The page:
Can you use your ADU as a short-term rental? Yes, and that’s sort of the point.

But only about 16% of ADUs are being used as short-term rentals.

A modular ADU and garage installed behind Simple Homes co-founder and COO David Schultz, July 9, 2019. (Kevin J. Beaty/Denverite)

A modular ADU and garage installed behind Simple Homes co-founder and COO David Schultz, July 9, 2019. (Kevin J. Beaty/Denverite)

Desiree

In December, East Colfax became the newest neighborhood to be completely rezoned to allow residents to build accessory dwelling units, or ADUs, on their properties.

During the city council meeting that approved the change, several members voiced concerns about whether ADUs would be used predominantly for short-term rental leases.

So, we looked into it. And yes, some ADUs are being used for short-term rentals, but not that many.

An ADU in a  Globeville backyard. Sept. 1, 2021.

An ADU in a Globeville backyard. Sept. 1, 2021.

Kevin J. Beaty/Denverite

Let’s start with some numbers.

According to city data, there are approximately 2,185 active short-term rental licenses. Since 2016, 227 ADUs have been approved, according to Community Planning and Development. Out of those 227 finished ADUs, less than 40 are being used as short-term rentals, or about 16%.

Renting ADUs, whether long- or short-term, is part of the city’s 20-year plan for how Denver should look, feel and grow. ADUs are meant to help curb gentrification and displacement.

“ADUs are used for a lot of different things,” said Laura Swartz,  the communications director  for the planning department. “Renting them out is absolutely an option that people choose and that can be really helpful for people who want to stay in their homes…but are facing higher costs of maintaining and keeping that home. Having an option where you can generate some rental income from your property, can help somebody continue to afford their own housing costs.”

It’s unclear how many ADUs are being used for long-term rentals because the city previously didn’t require landlords to have a rental license. That rule was changed in May and will happen in phases, starting with early licensing available in March.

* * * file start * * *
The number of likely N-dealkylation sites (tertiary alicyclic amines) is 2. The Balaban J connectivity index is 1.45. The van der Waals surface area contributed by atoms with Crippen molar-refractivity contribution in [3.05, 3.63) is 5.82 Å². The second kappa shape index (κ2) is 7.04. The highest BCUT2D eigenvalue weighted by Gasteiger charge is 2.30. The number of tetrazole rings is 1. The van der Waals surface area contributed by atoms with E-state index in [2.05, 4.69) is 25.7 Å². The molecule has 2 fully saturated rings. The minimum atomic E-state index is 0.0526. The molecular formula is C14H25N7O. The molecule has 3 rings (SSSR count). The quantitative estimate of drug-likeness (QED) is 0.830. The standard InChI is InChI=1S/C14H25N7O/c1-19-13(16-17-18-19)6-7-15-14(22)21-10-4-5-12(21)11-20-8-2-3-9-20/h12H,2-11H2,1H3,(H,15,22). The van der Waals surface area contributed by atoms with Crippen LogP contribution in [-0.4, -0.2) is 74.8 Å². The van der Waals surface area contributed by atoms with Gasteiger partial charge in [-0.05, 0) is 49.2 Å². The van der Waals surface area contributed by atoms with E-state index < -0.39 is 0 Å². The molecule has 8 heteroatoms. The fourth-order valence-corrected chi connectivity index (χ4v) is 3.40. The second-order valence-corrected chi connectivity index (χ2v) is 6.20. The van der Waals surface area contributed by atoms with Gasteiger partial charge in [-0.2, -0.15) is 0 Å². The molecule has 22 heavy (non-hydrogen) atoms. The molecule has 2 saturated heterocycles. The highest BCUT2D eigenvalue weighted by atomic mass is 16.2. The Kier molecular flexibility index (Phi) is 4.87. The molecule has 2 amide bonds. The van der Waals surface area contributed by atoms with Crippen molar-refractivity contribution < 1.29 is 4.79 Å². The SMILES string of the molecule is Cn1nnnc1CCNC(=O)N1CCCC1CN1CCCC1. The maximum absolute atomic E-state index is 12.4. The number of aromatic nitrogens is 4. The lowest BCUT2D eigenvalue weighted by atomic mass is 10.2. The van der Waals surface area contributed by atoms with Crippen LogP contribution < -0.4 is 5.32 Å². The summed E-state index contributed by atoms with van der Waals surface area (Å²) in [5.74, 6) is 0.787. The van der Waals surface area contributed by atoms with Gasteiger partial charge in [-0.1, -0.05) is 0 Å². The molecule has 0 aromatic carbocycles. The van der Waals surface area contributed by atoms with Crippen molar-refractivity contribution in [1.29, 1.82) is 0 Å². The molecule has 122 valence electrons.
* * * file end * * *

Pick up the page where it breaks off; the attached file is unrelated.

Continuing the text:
The garage that Eric Dahm is going to demolish and replace with an ADU in his Globeville backyard. Sept. 1, 2021.

The garage that Eric Dahm is going to demolish and replace with an ADU in his Globeville backyard. Sept. 1, 2021.

Kevin J. Beaty/Denverite

Now, to the rules.

An ADU can be used for short-term rentals, but only if the property owner lives in the main home.

And “you cannot live in the ADU and then Airbnb your main home,” Swartz said. “Whether the ADU is a basement you’ve converted, or you’ve built it in the backyard. You have to live in the main dwelling unit.”

That’s sort of how short-term rentals rules work, too. You can’t rent your home or a room on places like Airbnb and VRBO unless it’s your primary residence.

You can have a short-term rental license for an ADU and a room in your main dwelling unit, but you can’t rent them out at the same time. That’s also an established short-term rental rule.

More and more people are requesting and receiving ADU permits. In 2019, the city issued 71 permits, it’s highest number since 2010. The numbers dipped in 2020, 54 permits, but increased in 2021 with 64 permits.

And more neighborhoods are being zoned for them. The first neighborhood that could legally build ADUs was Chaffee Park, followed by Sloan’s Lake. Similar proposals are in the works for Villa Park, Barnum and Barnum West.

As the city continues to look toward ADUs as a housing solution, it’s also looking to streamline the application process.

Swartz said an ADU committee in CPD is in the works. The committee, comprised of community members and officials, won’t discuss ADU rezoning but will focus on “how they are designed, how they fit in with different types of neighborhoods and block patterns, and how updates to the zoning code may reduce barriers to creating ADUs.”

“We have about 70 to 80 applications from people who want to serve on the task force,” Swartz continued. “We’re in the process now of getting that committee together and making sure people are still interested in participating. We expect that committee to start meeting in the spring.”

Correction: This story misstated the role of the the ADU committee and when landlords will be required to have a long-term rental license. We’ve fixed the errors.

Kevin Beaty contributed data analysis to this story.

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